Showing posts from 2019

New Web site and Blog

Finally, I have moved myself onto Slightly afraid of the extra fiddle-faddling capability I now have at my finger tips...... So this blog will slowly fade into the dusk The new blog is here: Go on have a look.

Report on the contribution of the culture industry to the economy.

The arts and culture industry has grown £390million in a year and now contributes £10.8billion a year to the UK economy.

Restitution of objects

The government has turned its back on restitution.  What it should have done was promoted dialogue, not shut the door.,VGX4,27LVJK,39QTE,1

Updated Lincoln's Inn Fields Wikipedia page

I quite often revise wikipedia pages if I feel I have a moment. This one I did because the London Archaeologist had an article by Barbora Brederova about an excavation in the Fields, and it gave information not clearly listed on Wikipedia. If you want to read it here it is I included a reference to the discovery of a fragment of a fudding cup.

Ice House discovered near Regents Park

They have discovered a complete ice house by Regent's Crescent. near Regent's Park

My next Walks for London Walks are:

Saturday March 30 2019 The City of London Architecture Walk Sat 14:30 · Tower Hill tube station · London     Pub Crawl up the River Fleet on May 18 London Bridge to Bermondsey on July 13 The Archaeology of London Bridge on July 14 City Backstreets on Oct. 5Roman Archaeology and Culture on Aug. 3 Chelsea on Sept. 28 Decline and Fall of Roman London on Sept. 28 Myths and Legends and the Origins of London on Oct. 5 The City and the Blitz on November 23

New film on Mary Anning starring Kate Winslet

They have started filming it in Lyme Regis.  The story casts Anning as a lesbian which has created a bit of a tiss.

Updating Wikipedia Walbrook Article

I  updated the wikipedia entry for the Walbrook. Walbrook Wikipedia Firstly, the augment the section on the Skulls that were found there which only he 2 original theories of their origin. Secondly, to add the section on Tributaries particularly to add reference to the Langbourne.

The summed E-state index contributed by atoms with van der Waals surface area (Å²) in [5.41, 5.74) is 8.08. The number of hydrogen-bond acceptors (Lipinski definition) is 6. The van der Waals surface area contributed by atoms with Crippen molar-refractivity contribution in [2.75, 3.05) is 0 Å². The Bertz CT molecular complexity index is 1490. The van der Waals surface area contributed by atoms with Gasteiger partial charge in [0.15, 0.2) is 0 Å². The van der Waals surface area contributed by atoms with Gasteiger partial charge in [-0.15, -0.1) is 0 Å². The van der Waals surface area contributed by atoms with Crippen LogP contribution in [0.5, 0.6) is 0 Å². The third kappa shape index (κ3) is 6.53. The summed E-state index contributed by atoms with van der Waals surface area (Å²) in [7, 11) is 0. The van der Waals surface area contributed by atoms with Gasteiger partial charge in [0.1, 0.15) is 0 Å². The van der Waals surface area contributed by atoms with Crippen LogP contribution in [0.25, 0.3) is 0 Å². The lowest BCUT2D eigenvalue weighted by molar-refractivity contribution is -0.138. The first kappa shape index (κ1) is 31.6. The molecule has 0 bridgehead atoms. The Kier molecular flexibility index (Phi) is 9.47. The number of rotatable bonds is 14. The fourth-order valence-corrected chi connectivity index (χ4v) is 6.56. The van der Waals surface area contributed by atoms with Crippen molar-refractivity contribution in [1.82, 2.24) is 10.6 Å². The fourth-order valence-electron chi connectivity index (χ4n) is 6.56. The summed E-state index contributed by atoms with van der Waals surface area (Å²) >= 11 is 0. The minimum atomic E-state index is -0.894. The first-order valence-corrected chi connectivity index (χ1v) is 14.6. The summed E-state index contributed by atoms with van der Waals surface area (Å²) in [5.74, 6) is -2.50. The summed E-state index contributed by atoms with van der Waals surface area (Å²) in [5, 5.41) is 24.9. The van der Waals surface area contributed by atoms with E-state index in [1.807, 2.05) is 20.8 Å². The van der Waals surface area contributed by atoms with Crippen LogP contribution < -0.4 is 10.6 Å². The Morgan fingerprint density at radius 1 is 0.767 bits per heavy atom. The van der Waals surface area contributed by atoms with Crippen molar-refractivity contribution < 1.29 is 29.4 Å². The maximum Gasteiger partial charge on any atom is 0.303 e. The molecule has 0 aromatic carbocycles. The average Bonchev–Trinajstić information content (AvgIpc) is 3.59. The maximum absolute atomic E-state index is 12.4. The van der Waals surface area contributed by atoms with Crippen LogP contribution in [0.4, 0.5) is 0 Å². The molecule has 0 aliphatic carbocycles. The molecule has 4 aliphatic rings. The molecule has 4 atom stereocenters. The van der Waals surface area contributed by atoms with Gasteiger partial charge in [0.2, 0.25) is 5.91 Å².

City of London Ward Walk - Langbourn Ward

Yesterday, after days of research, I gave my walk around Langbourn.  The ward is small, almost arrow shaped ward, that runs from Bank to Fenchurch Street.    It is basically the land on either side of Lombard Street and the west end of Fenchurch Street, although recent boundary changes mean it is now only on the north side of those streets. It actually begins as St Mary Woolnoth, the Hawksmoor Church, crosses Lombard Street and the southern border runs west to Billiter Street. The North side runs from Billiter Street, through the lanes and alleys south of Cornhill. Its a great walk because the alley ways around Change Alley are very charismatic. The walk began with a look at the Royal Exchange which despite not being in the ward is intrinsic to the story of the ward which is as the centre of London's financial district. Lombard Street was where the Italian banking community set up after the Jewish Bankers were expelled by Edward 1st.  It was the medieval centre of business

The man who is changing the past

This is a great summary of the work being done in aDNA, ancient DNA which is overturning 60 years of folly among prehistorians. Invasions are back in fashion

Measuring Worth - easy to use historical value calculator

This is great and will give much more accurate estimations of past value. I wrote a blog post about it earlier. But this is just a little advert for the folk at Measuring Worth. Have a go its fun.

Slavery in Bedford Square Walk

Saturday I attended a walk/event based on the slave owners who lived in  Bedford Square. The tour was organised and given by Jean Campbell from MA for Narrative Environments at CSM. She used the UCL database of compensation payments for those who owned slaves when it was abolished in 1833. Legacies of British Slave Ownership this enabled her to identify several people who lived in Bedford Square who owned slaves.  Jean used this to help raise consciousness not only of slavery but of legacy issues, such as educational attainment of Black students.  The walk used several methods to increase interaction and to stop it being a didactic exercise. The Government borrowed £20m pounds from 2 Bankers, one of them being Rothschilds. Jean reported that this debt was only paid off recently in 2015. ( Taxpayers still paying).

What would Darcy's £10,000 income be worth if he were not a fictional figure and alive today?